Volume 35, Number 11, November 2000

GoingGlobal

 

Making the List

The top nine reasons why you should be exporting

by Rene Bergero

Everyone seems to have a top ten list these days. They cover all manners of topics. Some are meant to be humorous, others studious and a few simply frivolous. Since I do not write for the Late Show, nine was about the maximum number of reasons that came to mind for my list of why companies should be exporting. Nonetheless, nine reasons are more than sufficient and can prove valuable.

Once you’ve armed yourself with a starter kit of exporting know-how, you can begin to wade into deeper waters. If you work in a vacuum, read no further, but my guess is that you don’t. Depending on your particular circumstances, exports may be a small component of your company’s overall sales picture. This can be either a positive or a negative factor. On the negative side, survival in most corporate environments requires that you skillfully justify your existence, or at the very least, your job title.

On the positive side of the ledger, the sales contribution made by exports can arguably have a lower cost of sale, so those sales dollars should have a deeper impact on the bottom line. These finer points may be lost on your friends, coworkers or supervisors. What you need are some sure-fire reasons that can justify your exploits and, if need be, help you out of a jam or impress those who need impressing. So here are my favorite reasons to export, in no particular order, along with some pointers on when and where to use them.

9.    International trade is a really cool topic of conversation at parties.
It sure beats talking about how much business you do in Cleveland.

8.    If someone wants to know what a Lempira is, you probably know the answer.
In case you don’t know, the Lempira is the monetary unit of Honduras. You can also use your knowledge of foreign exchange rates to determine when your products are over- or under-priced.

7.   It’s a great excuse to start collecting stamps.
Stamps also make nifty gifts to colleagues who always seem to pester you about how you never bring anything good back from your international trips.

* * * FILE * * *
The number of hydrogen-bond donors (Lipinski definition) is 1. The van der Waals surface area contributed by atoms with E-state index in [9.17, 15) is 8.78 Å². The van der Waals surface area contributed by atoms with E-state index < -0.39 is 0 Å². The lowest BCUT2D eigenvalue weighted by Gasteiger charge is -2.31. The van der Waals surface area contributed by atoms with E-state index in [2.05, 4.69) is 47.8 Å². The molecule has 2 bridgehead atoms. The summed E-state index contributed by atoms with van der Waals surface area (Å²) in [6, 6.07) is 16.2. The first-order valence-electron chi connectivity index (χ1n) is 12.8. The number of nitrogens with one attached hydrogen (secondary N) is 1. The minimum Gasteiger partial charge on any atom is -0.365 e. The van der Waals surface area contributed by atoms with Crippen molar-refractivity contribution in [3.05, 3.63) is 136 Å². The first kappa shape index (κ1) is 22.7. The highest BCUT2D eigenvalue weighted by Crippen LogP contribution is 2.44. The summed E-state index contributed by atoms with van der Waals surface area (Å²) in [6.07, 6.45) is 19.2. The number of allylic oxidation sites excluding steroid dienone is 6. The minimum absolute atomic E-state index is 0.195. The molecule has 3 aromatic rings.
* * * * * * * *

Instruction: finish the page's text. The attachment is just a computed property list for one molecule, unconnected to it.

6.   Your boss may never understand what you’re talking about.
Be careful with this one. It helps to keep discussions focused on topics such as the impact of per capita gross national product on equity market
liquidity.

5.    You get to meet and interact with very interesting people.
One of my favorite customers has a coffee plantation, and since I love coffee, this is a real bonus.

4.    You’ll find a market for mature products and technologies.
This one can be tricky, and certainly does not apply to computers or communications equipment. Keep in mind that labor rates are usually much lower overseas. Use this fact to help you figure out which products may work out.

3.    You can put pins on a map in your office.
Use this to impress upon all those who visit with your tentacle-like coverage of world markets. If you’re thin on locations, put a pin on any location from which you have received a letter or fax.

2.    Differentiate your company among its peers.
Describing your firm as a global enterprise certainly sounds impressive. Play it up!

And the number one reason to export:
1.    It’s an excellent vehicle for finding alternative vendors and products.
Exporting is one side of the international trade coin; importing is the other. Some of our best customers are also our suppliers.

The further you venture into the area of exporting, the more likely you are to come up with more reasons of your own. Who knows, maybe you’ll even make the Late Show!


USG

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